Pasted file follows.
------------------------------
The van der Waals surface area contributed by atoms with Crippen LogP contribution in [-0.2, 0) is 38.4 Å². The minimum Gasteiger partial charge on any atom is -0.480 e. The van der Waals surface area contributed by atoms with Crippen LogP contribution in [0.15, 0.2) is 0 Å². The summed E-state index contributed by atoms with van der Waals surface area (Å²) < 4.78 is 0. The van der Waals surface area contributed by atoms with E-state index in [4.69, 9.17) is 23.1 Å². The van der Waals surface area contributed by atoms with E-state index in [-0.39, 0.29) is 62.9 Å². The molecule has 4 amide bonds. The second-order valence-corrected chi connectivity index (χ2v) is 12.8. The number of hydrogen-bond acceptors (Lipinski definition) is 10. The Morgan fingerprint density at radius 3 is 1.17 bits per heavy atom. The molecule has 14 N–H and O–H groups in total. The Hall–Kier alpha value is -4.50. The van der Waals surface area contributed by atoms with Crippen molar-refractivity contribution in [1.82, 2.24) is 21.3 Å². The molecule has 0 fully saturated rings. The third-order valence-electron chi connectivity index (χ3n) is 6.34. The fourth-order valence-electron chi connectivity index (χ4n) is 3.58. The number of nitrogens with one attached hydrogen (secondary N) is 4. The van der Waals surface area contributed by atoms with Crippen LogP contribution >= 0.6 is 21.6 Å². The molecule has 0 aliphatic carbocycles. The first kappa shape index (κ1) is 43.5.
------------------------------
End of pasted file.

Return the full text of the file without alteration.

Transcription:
The van der Waals surface area contributed by atoms with Crippen LogP contribution in [-0.2, 0) is 38.4 Å². The minimum Gasteiger partial charge on any atom is -0.480 e. The van der Waals surface area contributed by atoms with Crippen LogP contribution in [0.15, 0.2) is 0 Å². The summed E-state index contributed by atoms with van der Waals surface area (Å²) < 4.78 is 0. The van der Waals surface area contributed by atoms with E-state index in [4.69, 9.17) is 23.1 Å². The van der Waals surface area contributed by atoms with E-state index in [-0.39, 0.29) is 62.9 Å². The molecule has 4 amide bonds. The second-order valence-corrected chi connectivity index (χ2v) is 12.8. The number of hydrogen-bond acceptors (Lipinski definition) is 10. The Morgan fingerprint density at radius 3 is 1.17 bits per heavy atom. The molecule has 14 N–H and O–H groups in total. The Hall–Kier alpha value is -4.50. The van der Waals surface area contributed by atoms with Crippen molar-refractivity contribution in [1.82, 2.24) is 21.3 Å². The molecule has 0 fully saturated rings. The third-order valence-electron chi connectivity index (χ3n) is 6.34. The fourth-order valence-electron chi connectivity index (χ4n) is 3.58. The number of nitrogens with one attached hydrogen (secondary N) is 4. The van der Waals surface area contributed by atoms with Crippen LogP contribution >= 0.6 is 21.6 Å². The molecule has 0 aliphatic carbocycles. The first kappa shape index (κ1) is 43.5.